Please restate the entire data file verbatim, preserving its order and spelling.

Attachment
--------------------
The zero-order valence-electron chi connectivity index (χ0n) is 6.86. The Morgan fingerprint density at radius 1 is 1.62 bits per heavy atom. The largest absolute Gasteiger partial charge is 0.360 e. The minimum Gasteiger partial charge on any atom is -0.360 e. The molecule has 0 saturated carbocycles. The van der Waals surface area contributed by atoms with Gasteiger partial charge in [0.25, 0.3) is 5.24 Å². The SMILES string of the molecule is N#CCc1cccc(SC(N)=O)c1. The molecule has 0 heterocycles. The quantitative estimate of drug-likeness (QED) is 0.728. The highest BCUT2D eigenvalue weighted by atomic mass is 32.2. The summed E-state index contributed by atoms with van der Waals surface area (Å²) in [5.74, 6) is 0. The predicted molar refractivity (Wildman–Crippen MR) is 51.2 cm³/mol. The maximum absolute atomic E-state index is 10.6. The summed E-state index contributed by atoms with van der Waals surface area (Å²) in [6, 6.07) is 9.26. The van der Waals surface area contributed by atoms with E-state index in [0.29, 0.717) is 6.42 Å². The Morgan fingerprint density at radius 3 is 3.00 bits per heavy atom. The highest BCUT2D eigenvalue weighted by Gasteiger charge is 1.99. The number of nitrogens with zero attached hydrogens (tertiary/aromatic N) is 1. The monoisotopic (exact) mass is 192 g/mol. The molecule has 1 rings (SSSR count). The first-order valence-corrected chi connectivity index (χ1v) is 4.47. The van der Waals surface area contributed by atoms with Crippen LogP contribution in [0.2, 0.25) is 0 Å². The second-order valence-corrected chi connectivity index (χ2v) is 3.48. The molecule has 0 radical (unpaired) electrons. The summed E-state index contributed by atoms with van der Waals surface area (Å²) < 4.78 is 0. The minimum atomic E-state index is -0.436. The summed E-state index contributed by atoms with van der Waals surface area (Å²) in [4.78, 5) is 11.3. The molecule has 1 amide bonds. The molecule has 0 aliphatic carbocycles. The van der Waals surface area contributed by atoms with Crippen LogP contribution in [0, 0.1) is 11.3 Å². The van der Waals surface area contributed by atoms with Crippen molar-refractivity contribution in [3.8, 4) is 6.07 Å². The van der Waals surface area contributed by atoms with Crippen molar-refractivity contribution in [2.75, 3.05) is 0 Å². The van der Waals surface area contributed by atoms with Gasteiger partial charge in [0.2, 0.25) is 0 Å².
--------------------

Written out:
The zero-order valence-electron chi connectivity index (χ0n) is 6.86. The Morgan fingerprint density at radius 1 is 1.62 bits per heavy atom. The largest absolute Gasteiger partial charge is 0.360 e. The minimum Gasteiger partial charge on any atom is -0.360 e. The molecule has 0 saturated carbocycles. The van der Waals surface area contributed by atoms with Gasteiger partial charge in [0.25, 0.3) is 5.24 Å². The SMILES string of the molecule is N#CCc1cccc(SC(N)=O)c1. The molecule has 0 heterocycles. The quantitative estimate of drug-likeness (QED) is 0.728. The highest BCUT2D eigenvalue weighted by atomic mass is 32.2. The summed E-state index contributed by atoms with van der Waals surface area (Å²) in [5.74, 6) is 0. The predicted molar refractivity (Wildman–Crippen MR) is 51.2 cm³/mol. The maximum absolute atomic E-state index is 10.6. The summed E-state index contributed by atoms with van der Waals surface area (Å²) in [6, 6.07) is 9.26. The van der Waals surface area contributed by atoms with E-state index in [0.29, 0.717) is 6.42 Å². The Morgan fingerprint density at radius 3 is 3.00 bits per heavy atom. The highest BCUT2D eigenvalue weighted by Gasteiger charge is 1.99. The number of nitrogens with zero attached hydrogens (tertiary/aromatic N) is 1. The monoisotopic (exact) mass is 192 g/mol. The molecule has 1 rings (SSSR count). The first-order valence-corrected chi connectivity index (χ1v) is 4.47. The van der Waals surface area contributed by atoms with Crippen LogP contribution in [0.2, 0.25) is 0 Å². The second-order valence-corrected chi connectivity index (χ2v) is 3.48. The molecule has 0 radical (unpaired) electrons. The summed E-state index contributed by atoms with van der Waals surface area (Å²) < 4.78 is 0. The minimum atomic E-state index is -0.436. The summed E-state index contributed by atoms with van der Waals surface area (Å²) in [4.78, 5) is 11.3. The molecule has 1 amide bonds. The molecule has 0 aliphatic carbocycles. The van der Waals surface area contributed by atoms with Crippen LogP contribution in [0, 0.1) is 11.3 Å². The van der Waals surface area contributed by atoms with Crippen molar-refractivity contribution in [3.8, 4) is 6.07 Å². The van der Waals surface area contributed by atoms with Crippen molar-refractivity contribution in [2.75, 3.05) is 0 Å². The van der Waals surface area contributed by atoms with Gasteiger partial charge in [0.2, 0.25) is 0 Å².